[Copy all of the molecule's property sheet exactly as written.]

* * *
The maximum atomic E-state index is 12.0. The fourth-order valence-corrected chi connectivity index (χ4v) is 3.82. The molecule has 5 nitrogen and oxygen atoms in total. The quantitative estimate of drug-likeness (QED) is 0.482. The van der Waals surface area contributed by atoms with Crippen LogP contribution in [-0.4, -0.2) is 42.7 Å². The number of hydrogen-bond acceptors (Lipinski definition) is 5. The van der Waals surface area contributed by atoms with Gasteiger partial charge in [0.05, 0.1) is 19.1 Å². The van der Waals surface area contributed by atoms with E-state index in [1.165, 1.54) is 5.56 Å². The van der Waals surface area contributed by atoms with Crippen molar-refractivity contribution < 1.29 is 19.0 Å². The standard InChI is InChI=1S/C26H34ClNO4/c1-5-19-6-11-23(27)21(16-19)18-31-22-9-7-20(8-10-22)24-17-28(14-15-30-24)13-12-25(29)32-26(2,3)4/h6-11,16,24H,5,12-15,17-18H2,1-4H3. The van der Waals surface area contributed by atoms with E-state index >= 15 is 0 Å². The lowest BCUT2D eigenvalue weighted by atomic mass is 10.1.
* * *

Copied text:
The maximum atomic E-state index is 12.0. The fourth-order valence-corrected chi connectivity index (χ4v) is 3.82. The molecule has 5 nitrogen and oxygen atoms in total. The quantitative estimate of drug-likeness (QED) is 0.482. The van der Waals surface area contributed by atoms with Crippen LogP contribution in [-0.4, -0.2) is 42.7 Å². The number of hydrogen-bond acceptors (Lipinski definition) is 5. The van der Waals surface area contributed by atoms with Gasteiger partial charge in [0.05, 0.1) is 19.1 Å². The van der Waals surface area contributed by atoms with E-state index in [1.165, 1.54) is 5.56 Å². The van der Waals surface area contributed by atoms with Crippen molar-refractivity contribution < 1.29 is 19.0 Å². The standard InChI is InChI=1S/C26H34ClNO4/c1-5-19-6-11-23(27)21(16-19)18-31-22-9-7-20(8-10-22)24-17-28(14-15-30-24)13-12-25(29)32-26(2,3)4/h6-11,16,24H,5,12-15,17-18H2,1-4H3. The van der Waals surface area contributed by atoms with E-state index >= 15 is 0 Å². The lowest BCUT2D eigenvalue weighted by atomic mass is 10.1.